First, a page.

“Their in-depth look at the chaotic GOP primary also sheds light on the emerging schism between establishment Republicans and the Tea Party movement, which bubbled to the surface during the recent government shutdown. These insider insights help to breathe new life into old news, and make Double Down a must read for political junkies.”

Sean Hannity:
“[Halperin and Heilemann] are without question two of politics ultimate insiders…Their first book about the 2008 election, Game Change, took the world of Washington by storm.  Well they’ve done it again. Their brand new book Double Down is stirring up just as much controversy.”

Ezra Klein, The Washington Post:
“Double Down... is a joyous romp through the seedy underbelly of presidential campaigning....It’s also a marvel of reporting. Any time three staff members met in a room to badmouth a colleague or a candidate admitted to a moment of stress or self-doubt, ... John Heilemann and Mark Halperin appear to have been sitting in the corner, scribbling notes."

Joe Scarborough, MSNBC/Morning Joe:
“Done it before, and have done it again.”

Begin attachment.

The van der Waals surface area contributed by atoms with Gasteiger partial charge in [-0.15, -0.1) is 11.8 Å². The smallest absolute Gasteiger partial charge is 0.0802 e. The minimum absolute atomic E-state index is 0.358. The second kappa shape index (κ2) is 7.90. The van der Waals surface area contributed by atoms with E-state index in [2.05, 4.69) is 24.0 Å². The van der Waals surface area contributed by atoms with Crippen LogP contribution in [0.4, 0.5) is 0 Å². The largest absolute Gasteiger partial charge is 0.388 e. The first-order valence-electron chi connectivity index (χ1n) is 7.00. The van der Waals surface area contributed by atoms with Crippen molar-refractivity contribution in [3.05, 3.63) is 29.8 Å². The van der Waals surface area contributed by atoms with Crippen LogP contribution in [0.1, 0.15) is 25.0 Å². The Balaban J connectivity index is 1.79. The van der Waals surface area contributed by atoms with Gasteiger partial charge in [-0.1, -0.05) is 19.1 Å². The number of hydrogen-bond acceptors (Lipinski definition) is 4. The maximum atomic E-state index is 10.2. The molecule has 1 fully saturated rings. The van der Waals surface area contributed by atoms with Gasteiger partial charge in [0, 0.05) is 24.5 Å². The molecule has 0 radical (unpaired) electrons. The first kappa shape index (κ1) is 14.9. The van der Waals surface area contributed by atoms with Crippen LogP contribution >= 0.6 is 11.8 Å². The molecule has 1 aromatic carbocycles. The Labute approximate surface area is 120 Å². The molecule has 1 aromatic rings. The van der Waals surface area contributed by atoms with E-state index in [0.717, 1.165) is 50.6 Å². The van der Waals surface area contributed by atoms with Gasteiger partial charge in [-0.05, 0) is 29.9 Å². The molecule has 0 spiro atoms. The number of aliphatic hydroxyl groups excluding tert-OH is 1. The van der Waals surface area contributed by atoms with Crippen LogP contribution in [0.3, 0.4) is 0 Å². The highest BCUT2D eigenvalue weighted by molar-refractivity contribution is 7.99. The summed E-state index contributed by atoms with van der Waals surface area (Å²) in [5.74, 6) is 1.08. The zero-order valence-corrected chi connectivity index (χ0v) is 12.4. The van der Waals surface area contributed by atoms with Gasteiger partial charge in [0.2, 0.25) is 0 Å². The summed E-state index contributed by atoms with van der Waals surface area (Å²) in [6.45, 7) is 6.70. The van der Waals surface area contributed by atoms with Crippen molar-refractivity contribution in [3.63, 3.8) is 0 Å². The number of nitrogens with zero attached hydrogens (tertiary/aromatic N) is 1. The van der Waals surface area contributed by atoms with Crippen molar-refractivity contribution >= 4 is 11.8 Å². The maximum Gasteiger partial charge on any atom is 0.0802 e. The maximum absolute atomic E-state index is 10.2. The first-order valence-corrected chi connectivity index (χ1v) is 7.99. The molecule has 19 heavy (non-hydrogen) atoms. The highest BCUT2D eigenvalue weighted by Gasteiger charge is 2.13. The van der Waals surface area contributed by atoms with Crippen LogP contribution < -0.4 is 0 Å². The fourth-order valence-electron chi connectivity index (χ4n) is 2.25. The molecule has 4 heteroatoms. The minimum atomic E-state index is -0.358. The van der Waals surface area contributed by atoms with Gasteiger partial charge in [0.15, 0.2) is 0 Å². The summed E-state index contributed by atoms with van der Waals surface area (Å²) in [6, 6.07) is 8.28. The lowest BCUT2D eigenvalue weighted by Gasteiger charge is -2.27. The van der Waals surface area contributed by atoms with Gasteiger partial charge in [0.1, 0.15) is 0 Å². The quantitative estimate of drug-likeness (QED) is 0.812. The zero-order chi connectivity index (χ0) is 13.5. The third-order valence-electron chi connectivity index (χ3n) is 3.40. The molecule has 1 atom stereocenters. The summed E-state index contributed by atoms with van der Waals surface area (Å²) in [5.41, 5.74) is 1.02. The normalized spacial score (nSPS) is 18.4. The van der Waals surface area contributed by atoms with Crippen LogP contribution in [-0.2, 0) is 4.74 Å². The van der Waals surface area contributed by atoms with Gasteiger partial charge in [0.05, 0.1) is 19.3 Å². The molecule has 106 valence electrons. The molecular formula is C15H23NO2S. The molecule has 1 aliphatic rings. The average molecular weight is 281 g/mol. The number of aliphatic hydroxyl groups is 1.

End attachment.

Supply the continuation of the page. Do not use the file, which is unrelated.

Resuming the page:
Charlie Rose:
“In many ways, an insight into America.”

Chris Matthews, MSNBC/Hardball:
“Great new book…. Great reportage.”

Barbara Walters, ABC-TV/The View:
“Authors of the bestselling book turned Emmy-winning HBO movie Game Change are telling all in their latest book ... It is terrific.”

Mark Levin:
“This is a great read.”

Lawrence O’Donnell, MSNBC’s The Last Word:
"I love this book.”

Anderson Cooper, AC360:
“Really fascinating details.”
  
Andrew Ross Sorkin, CNBC's Squawk Box:
“Buzz book of the moment.”

Dylan Byers, Politico:
“In an era when the most minute details of a presidential campaign are chronicled in endless tweets and seemingly instant eBooks they have published an old-fashioned print product filled with new revelations.”

Howard Kurtz, Fox News:
“You’d think there were no revelations left from the 2012 campaign, but Mark Halperin and John Heilemann, the Game Change duo, strike again in their new book.”

Business Insider:
“Fascinating new insights.”

Geraldo Rivera:
"Sizzling... They've done it again."

Willie Geist, MSNBC/Morning Joe:
“Huge.”

Philadelphia Inquirer:
“Halperin and Heilemann present another handsomely crafted nonfiction political thriller, never devoid of shocking disclosures….the scenes they construct are generally insightful and entertaining. These two accomplished journalists are adept at capturing the clash of personalities in contemporary American politics, and they have an uncanny ability to get scoops other reporters don't.”

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Customer Reviews

Good, well written book giving great insight at the internal workings (misdeeds!)
T. Lupfer
The first book was a real page turner from beginning to end, and read like a work of scandalous fiction.
Bjonsmom